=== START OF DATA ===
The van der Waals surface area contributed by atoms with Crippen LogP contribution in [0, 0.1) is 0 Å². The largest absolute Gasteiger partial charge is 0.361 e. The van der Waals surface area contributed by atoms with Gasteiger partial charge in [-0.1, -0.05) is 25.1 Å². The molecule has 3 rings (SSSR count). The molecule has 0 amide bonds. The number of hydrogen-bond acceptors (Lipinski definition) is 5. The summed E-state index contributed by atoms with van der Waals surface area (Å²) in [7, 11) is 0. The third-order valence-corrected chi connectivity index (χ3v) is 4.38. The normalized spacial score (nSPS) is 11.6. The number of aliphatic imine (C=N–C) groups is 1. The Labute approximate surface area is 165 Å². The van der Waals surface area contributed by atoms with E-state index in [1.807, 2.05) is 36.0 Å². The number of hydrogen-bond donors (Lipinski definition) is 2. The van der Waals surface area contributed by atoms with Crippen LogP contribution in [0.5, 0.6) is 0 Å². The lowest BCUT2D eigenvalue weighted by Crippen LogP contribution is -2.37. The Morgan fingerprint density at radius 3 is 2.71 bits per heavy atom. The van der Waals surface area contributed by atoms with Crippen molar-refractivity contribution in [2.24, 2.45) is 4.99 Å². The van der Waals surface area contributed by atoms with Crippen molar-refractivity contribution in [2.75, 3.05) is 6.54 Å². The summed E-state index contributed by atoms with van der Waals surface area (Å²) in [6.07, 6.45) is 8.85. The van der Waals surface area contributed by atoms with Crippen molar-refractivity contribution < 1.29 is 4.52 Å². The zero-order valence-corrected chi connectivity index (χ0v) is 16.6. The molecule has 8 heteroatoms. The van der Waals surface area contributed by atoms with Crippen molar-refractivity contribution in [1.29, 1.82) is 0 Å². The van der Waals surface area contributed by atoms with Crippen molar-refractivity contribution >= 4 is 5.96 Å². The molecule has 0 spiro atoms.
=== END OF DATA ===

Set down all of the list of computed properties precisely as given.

The van der Waals surface area contributed by atoms with Crippen LogP contribution in [0, 0.1) is 0 Å². The largest absolute Gasteiger partial charge is 0.361 e. The van der Waals surface area contributed by atoms with Gasteiger partial charge in [-0.1, -0.05) is 25.1 Å². The molecule has 3 rings (SSSR count). The molecule has 0 amide bonds. The number of hydrogen-bond acceptors (Lipinski definition) is 5. The summed E-state index contributed by atoms with van der Waals surface area (Å²) in [7, 11) is 0. The third-order valence-corrected chi connectivity index (χ3v) is 4.38. The normalized spacial score (nSPS) is 11.6. The number of aliphatic imine (C=N–C) groups is 1. The Labute approximate surface area is 165 Å². The van der Waals surface area contributed by atoms with E-state index in [1.807, 2.05) is 36.0 Å². The number of hydrogen-bond donors (Lipinski definition) is 2. The van der Waals surface area contributed by atoms with Crippen LogP contribution in [0.5, 0.6) is 0 Å². The lowest BCUT2D eigenvalue weighted by Crippen LogP contribution is -2.37. The Morgan fingerprint density at radius 3 is 2.71 bits per heavy atom. The van der Waals surface area contributed by atoms with Crippen molar-refractivity contribution in [2.24, 2.45) is 4.99 Å². The van der Waals surface area contributed by atoms with Crippen molar-refractivity contribution in [2.75, 3.05) is 6.54 Å². The summed E-state index contributed by atoms with van der Waals surface area (Å²) in [6.07, 6.45) is 8.85. The van der Waals surface area contributed by atoms with Crippen molar-refractivity contribution < 1.29 is 4.52 Å². The zero-order valence-corrected chi connectivity index (χ0v) is 16.6. The molecule has 8 heteroatoms. The van der Waals surface area contributed by atoms with Crippen molar-refractivity contribution in [1.29, 1.82) is 0 Å². The van der Waals surface area contributed by atoms with Crippen molar-refractivity contribution >= 4 is 5.96 Å². The molecule has 0 spiro atoms.